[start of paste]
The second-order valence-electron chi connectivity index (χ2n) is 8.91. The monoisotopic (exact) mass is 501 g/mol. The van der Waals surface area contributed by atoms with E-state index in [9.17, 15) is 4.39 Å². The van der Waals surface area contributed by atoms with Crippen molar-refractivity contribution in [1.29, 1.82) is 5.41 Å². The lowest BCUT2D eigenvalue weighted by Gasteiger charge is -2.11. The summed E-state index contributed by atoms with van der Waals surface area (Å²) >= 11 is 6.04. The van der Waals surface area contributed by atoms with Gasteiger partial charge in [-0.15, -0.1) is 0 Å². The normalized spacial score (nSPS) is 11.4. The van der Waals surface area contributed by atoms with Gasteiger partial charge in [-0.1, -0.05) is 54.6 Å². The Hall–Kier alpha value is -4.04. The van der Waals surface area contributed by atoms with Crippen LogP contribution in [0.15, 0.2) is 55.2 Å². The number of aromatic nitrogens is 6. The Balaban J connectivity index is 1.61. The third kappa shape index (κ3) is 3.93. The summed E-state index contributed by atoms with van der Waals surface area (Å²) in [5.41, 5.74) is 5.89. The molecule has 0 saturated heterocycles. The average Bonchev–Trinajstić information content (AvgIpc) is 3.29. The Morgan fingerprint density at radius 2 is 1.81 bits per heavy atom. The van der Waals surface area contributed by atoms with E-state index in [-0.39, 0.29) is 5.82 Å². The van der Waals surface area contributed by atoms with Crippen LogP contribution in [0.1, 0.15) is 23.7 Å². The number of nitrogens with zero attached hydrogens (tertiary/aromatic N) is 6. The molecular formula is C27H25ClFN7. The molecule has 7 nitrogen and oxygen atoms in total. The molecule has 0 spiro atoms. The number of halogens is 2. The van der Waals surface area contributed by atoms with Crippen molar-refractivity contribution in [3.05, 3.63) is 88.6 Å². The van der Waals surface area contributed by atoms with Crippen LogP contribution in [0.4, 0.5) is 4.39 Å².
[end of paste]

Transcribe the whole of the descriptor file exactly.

The second-order valence-electron chi connectivity index (χ2n) is 8.91. The monoisotopic (exact) mass is 501 g/mol. The van der Waals surface area contributed by atoms with E-state index in [9.17, 15) is 4.39 Å². The van der Waals surface area contributed by atoms with Crippen molar-refractivity contribution in [1.29, 1.82) is 5.41 Å². The lowest BCUT2D eigenvalue weighted by Gasteiger charge is -2.11. The summed E-state index contributed by atoms with van der Waals surface area (Å²) >= 11 is 6.04. The van der Waals surface area contributed by atoms with Gasteiger partial charge in [-0.15, -0.1) is 0 Å². The normalized spacial score (nSPS) is 11.4. The van der Waals surface area contributed by atoms with Gasteiger partial charge in [-0.1, -0.05) is 54.6 Å². The Hall–Kier alpha value is -4.04. The van der Waals surface area contributed by atoms with Crippen LogP contribution in [0.15, 0.2) is 55.2 Å². The number of aromatic nitrogens is 6. The Balaban J connectivity index is 1.61. The third kappa shape index (κ3) is 3.93. The summed E-state index contributed by atoms with van der Waals surface area (Å²) in [5.41, 5.74) is 5.89. The molecule has 0 saturated heterocycles. The average Bonchev–Trinajstić information content (AvgIpc) is 3.29. The Morgan fingerprint density at radius 2 is 1.81 bits per heavy atom. The van der Waals surface area contributed by atoms with E-state index in [-0.39, 0.29) is 5.82 Å². The van der Waals surface area contributed by atoms with Crippen LogP contribution in [0.1, 0.15) is 23.7 Å². The number of nitrogens with zero attached hydrogens (tertiary/aromatic N) is 6. The molecular formula is C27H25ClFN7. The molecule has 7 nitrogen and oxygen atoms in total. The molecule has 0 spiro atoms. The number of halogens is 2. The van der Waals surface area contributed by atoms with Crippen molar-refractivity contribution in [3.05, 3.63) is 88.6 Å². The van der Waals surface area contributed by atoms with Crippen LogP contribution in [0.4, 0.5) is 4.39 Å².